[Seri Column]Aiming forward, stepping backward

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[Seri Column]Aiming forward, stepping backward

North Korea’s annual New Year’s Day joint editorial is like a giant sign flashing directions in the desert. It gives an unobstructed view of where the North’s policies, domestic and foreign, will be headed in the coming year. As such, institutions and ordinary citizens could spend a month poring over its content, nearly memorizing the North’s intent.

But the editorial for 2009 actually contains no ground-breaking agenda, compared to previous years. Its message may be summed up in the keywords “return” and “observation.”

Internally, the Pyongyang regime will return to past policies while externally, it will adopt a wait-and-see attitude.

With respect to “return,” there are two points. First, the regime is trying to show that Kim Jong-il is guiding all practical matters of state. This is unprecedented, given his “supreme” status and an indirect indication that the top echelons in Pyongyang are agitated about Kim’s health, which has been seriously in question since August last year. Also, it is a sign that there will be stricter controls to find stability of political thought.

Second, although the North aims to become an economic power, it is actually going back to the past, advocating self-reliance for survival and strengthening control. It is even promoting slogans of the Chollima Movement of the late 1950s and the subsequent revolutionary upsurge in Kangson - the birthplace of the movement, which promoted rapid economic development.

This strongly suggests that the regime will bolster control over its people. Indeed, it launched a somewhat excessive movement to eradicate non-socialist sentiment in 2008, and starting this year, it is trying to further strengthen its political and ideological offensive.

Dishearteningly, this will drive North Korean people into more dire conditions. In fact, it is virtually impossible for the North to survive on its own. Its market is dominated by goods from China. It cannot even provide basic necessities for itself. Calling for survival by self-reliance against this backdrop contradicts the reality. To fill shortages, the North needs to actively engage in international economic exchange.

During the country’s “Arduous March” in the mid-1990s, North Koreans had no choice but to help each other to survive because the regime was helpless. Now, the slogan “Survive on your own” is a signal that the regime will put its pride ahead of opening to the outside world; and therefore, ordinary citizens should find their own way to survive.

Worse yet, calling for “mobilizing labor,” which hearkens back to the Chollima Movement, means that the regime will control markets that its people have formed spontaneously and render state-owned enterprises meaningless.

This is a repeat of the mid-1970s when the North misallocated labor.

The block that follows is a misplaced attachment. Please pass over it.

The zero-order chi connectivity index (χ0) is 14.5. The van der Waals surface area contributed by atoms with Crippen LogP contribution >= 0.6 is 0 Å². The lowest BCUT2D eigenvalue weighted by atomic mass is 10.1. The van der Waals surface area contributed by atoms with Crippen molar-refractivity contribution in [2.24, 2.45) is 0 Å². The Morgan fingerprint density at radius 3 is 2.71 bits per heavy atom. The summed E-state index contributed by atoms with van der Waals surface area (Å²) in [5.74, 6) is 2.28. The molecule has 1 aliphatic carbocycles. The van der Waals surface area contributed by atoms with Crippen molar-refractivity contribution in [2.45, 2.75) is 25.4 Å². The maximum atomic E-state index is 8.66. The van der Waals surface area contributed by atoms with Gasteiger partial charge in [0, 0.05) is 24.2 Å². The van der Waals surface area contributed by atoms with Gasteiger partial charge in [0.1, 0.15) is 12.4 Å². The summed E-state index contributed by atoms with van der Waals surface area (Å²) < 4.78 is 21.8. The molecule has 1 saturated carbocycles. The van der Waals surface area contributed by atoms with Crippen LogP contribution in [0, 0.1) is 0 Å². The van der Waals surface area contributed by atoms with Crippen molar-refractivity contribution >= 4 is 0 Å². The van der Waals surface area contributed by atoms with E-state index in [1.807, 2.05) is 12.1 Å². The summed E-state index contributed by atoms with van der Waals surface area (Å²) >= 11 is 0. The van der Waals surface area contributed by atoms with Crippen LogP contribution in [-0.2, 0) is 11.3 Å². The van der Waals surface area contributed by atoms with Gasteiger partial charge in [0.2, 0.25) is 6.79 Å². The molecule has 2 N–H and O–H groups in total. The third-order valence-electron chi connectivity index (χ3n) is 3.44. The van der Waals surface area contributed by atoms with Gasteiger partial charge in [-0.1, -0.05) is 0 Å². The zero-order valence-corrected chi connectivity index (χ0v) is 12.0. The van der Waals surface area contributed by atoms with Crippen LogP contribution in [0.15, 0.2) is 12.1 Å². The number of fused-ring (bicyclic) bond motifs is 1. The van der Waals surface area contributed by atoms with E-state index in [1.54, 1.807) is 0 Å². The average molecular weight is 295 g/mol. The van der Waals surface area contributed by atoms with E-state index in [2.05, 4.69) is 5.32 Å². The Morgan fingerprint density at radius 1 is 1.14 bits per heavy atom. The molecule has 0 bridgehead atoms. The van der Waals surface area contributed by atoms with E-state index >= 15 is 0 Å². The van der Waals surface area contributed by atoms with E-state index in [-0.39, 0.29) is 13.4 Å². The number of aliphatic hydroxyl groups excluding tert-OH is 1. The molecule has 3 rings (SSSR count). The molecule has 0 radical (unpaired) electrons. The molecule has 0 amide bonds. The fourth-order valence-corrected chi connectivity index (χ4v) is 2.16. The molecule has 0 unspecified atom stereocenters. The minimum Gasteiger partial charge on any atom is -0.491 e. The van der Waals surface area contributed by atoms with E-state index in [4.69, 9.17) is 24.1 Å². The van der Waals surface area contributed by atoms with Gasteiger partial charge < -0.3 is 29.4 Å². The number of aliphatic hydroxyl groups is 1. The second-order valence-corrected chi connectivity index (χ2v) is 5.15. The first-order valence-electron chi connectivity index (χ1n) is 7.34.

At that time, by heavily injecting labor only in a limited number of industries without development or expansion of new ones, the North saw its productivity weaken.

With respect to the keyword “observation,” the North is expected to take a wait-and-see stance. In the past, it used to trumpet even a small achievement. But even though it was removed from the United States Trading with the Enemy Act and dropped from its terrorism blacklist, the New Year message did not even mention it.

This suggests that with the inauguration of the Obama administration, the North remains observant in relations with Washington.

Meanwhile, united front tactics are emerging in its relations with the South. While calling for “no intervention in internal affairs,” the regime never hesitates to deliver statements that provoke distrust in the South.

Indeed, Pyongyang seems adept at manipulating the South by sowing confusion. Most recently, the North made provocative remarks through the Korean People’s Army. It was seen as an attempt to put its New Year’s joint editorial into practice. Naturally, security forces in the South should not dismiss saber rattling statements totally but at the same time, should not go overboard and raise a sense of crisis. Particularly, the North may take various steps to push the U.S. to prioritize North Korea in its foreign diplomacy. However, that will not resolve the North Korean nuclear issue.

In conclusion, the Pyongyang regime’s New Year joint editorial shows the North taking steps even further backward, instead of forward. That bodes ill for timely responses to domestic needs as well as to dealing with a changing world. And it creates worrisome concerns that the North may cast a dark cloud over the Korean Peninsula in 2009.

The writer is a senior fellow, Global Studies Department, Samsung Economic Research Institute. For more SERI reports, please visit www.seriworld.org.

by Dong Yong-Sueng

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